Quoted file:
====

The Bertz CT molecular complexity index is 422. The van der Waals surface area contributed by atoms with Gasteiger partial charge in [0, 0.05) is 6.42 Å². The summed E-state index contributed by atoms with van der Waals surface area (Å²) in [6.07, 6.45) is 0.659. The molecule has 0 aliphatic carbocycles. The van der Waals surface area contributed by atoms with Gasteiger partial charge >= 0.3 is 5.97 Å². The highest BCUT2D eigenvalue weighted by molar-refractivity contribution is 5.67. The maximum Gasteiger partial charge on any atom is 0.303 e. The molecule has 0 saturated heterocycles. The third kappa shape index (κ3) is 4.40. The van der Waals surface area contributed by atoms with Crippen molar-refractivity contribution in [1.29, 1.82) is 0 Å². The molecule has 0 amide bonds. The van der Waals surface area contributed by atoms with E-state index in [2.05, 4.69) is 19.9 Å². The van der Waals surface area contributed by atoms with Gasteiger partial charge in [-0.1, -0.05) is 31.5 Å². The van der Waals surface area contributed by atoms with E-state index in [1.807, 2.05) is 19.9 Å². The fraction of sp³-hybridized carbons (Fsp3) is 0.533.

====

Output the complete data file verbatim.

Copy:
The Bertz CT molecular complexity index is 422. The van der Waals surface area contributed by atoms with Gasteiger partial charge in [0, 0.05) is 6.42 Å². The summed E-state index contributed by atoms with van der Waals surface area (Å²) in [6.07, 6.45) is 0.659. The molecule has 0 aliphatic carbocycles. The van der Waals surface area contributed by atoms with Gasteiger partial charge >= 0.3 is 5.97 Å². The highest BCUT2D eigenvalue weighted by molar-refractivity contribution is 5.67. The maximum Gasteiger partial charge on any atom is 0.303 e. The molecule has 0 saturated heterocycles. The third kappa shape index (κ3) is 4.40. The van der Waals surface area contributed by atoms with Crippen molar-refractivity contribution in [1.29, 1.82) is 0 Å². The molecule has 0 amide bonds. The van der Waals surface area contributed by atoms with E-state index in [2.05, 4.69) is 19.9 Å². The van der Waals surface area contributed by atoms with Gasteiger partial charge in [-0.1, -0.05) is 31.5 Å². The van der Waals surface area contributed by atoms with E-state index in [1.807, 2.05) is 19.9 Å². The fraction of sp³-hybridized carbons (Fsp3) is 0.533.